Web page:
STACKING UP ADDING UP

Paintings by Ward Schumaker

March 2nd – April 13th 2018

 

 

Painter, Illustrator and bookmaker, Ward Schumaker creates intimate compositions that derive meaning from memory, dream-scape, and literary sources. Earlier in his life he gained recognition illustrating for such clients as The New York Times, Hermès, United Airlines, Süddeutsche Zeitung, Le Figaro, The New Yorker and Japanese Esquire.

 

But his true passion always centered on painting and during those years he secretly worked on fine art. It was in 2003, in a class at the San Francisco Center for the Book, that Schumaker first experimented with mixing bookbinding paste with acrylics to create hand-painted, one-of-a-kind books. The resulting work caught the eye of a Shanghai gallerist who offered to show the pages, unbound, as paintings for the wall. The work evolved and grew and has since drawn attention from many in the art world—finding its way into numerous private and public collections in the form of paintings, sculpture and books.

 

Employing text, cut paper, and gestural brush strokes, Schumaker’s work can be read as related to the work of Terry Winters, Cy Twombly, and Anselm Keifer. He enjoys the hard, tactile surface that the medium of paste and acrylic lends to his work, stating that its unpredictability adds an element of uncertainty which he finds necessary as a catalyst for breaking new ground. Through the abstract brushwork and incorporated text, a quiet, private space is presented, often harkening back to his childhood on the Nebraska prairie, provoking intriguing, intimate thought fields of past and present experience.

 

Ward will show 16 works-on-paper at Orth Contemporary starting March 2nd. Titled Stacking Up Adding Up, the show features paintings which include stacking shapes, from circular columns to globes to pyramids. The works appear architectural, but somehow spiritual, as well. Some are more linear in style while others lean towards abstract expressionism through the use of intense brushwork. Most often, the work draws the eye upward, evoking a positive construction, versus destruction. A much-needed visualization in a time of cultural dishevelment.

 

Orth Contemporary will also show three of Ward's hand-painted books: one one-of-a-kind plus two small, limited edition hand-stenciled titles.

 

At 7pm on Wednesday, March 28th, Ward will speak at Magic City Books in Tulsa about his life of books, art, and about his newest work, Hate is What We Need (published by Chronicle Books).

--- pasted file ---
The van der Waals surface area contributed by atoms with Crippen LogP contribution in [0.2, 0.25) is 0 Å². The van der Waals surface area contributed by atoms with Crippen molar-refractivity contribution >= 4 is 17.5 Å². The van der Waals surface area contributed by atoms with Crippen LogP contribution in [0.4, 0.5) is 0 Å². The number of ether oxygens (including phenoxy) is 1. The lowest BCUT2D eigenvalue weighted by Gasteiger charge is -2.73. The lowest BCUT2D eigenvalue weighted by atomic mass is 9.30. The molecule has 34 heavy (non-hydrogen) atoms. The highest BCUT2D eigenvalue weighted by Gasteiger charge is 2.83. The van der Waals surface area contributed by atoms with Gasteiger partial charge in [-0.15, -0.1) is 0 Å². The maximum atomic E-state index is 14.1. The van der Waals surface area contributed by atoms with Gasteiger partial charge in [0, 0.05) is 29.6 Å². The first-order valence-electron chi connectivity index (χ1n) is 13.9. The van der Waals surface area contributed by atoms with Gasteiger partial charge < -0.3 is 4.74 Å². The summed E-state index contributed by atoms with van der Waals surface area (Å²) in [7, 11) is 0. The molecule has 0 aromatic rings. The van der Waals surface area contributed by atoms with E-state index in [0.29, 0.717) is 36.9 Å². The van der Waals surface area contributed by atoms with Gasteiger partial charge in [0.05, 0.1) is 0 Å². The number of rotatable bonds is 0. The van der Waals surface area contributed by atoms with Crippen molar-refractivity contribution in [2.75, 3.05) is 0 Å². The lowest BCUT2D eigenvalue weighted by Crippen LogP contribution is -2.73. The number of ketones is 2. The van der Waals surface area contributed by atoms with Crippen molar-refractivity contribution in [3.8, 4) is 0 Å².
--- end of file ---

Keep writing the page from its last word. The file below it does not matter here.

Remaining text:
A reception will be held for the artist on Thursday, March 29h at Orth Contemporary from 5 – 8 pm.                      

Seldom will you encounter contemporary art in any medium of such relaxed, fearless confidence....Very rarely does a critic encounter new work that immediately rewards a lifetime of learning to look. No one who cares about seeing as a sensation of life should miss this chance to inspect Schumaker's albums."

Kenneth Baker, SF Gate 2013 (San Francisco Chronicle)

 

 

Molly Dilworth

 

GO OUT FOR SWEETS & COME BACK

 

January 12th - February 23rd 2018

 

"I moved to Tulsa in January 2016 for the Tulsa Artist Fellowship knowing next to nothing about the place. It was a leap of faith.

I’ve lived in NYC since August 2001, and every once in a while the whole city - 8 million people – are feeling the same thing at once. This can be great (first day of spring!) or terrible (9/11), but after the killing of Eric Garner, being in close proximity to two subway shootings and seeing the police barricade precinct entrances, I needed some faith.

 

In Tulsa, I learned about the oil industry, female incarceration rates, thriving contemporary Indigenous histories and the Greenwood Massacre. More vulnerable young people had their lives taken too soon, there was a tense election which the made the country more volatile. In the meantime, my studio was filling up with strange little sculptures that seemed to be little beings, both in their personalities and physical vulnerabilities. For the last six months I loaned this work out as an excuse to have conversations, to be vulnerable. I don’t know if it worked.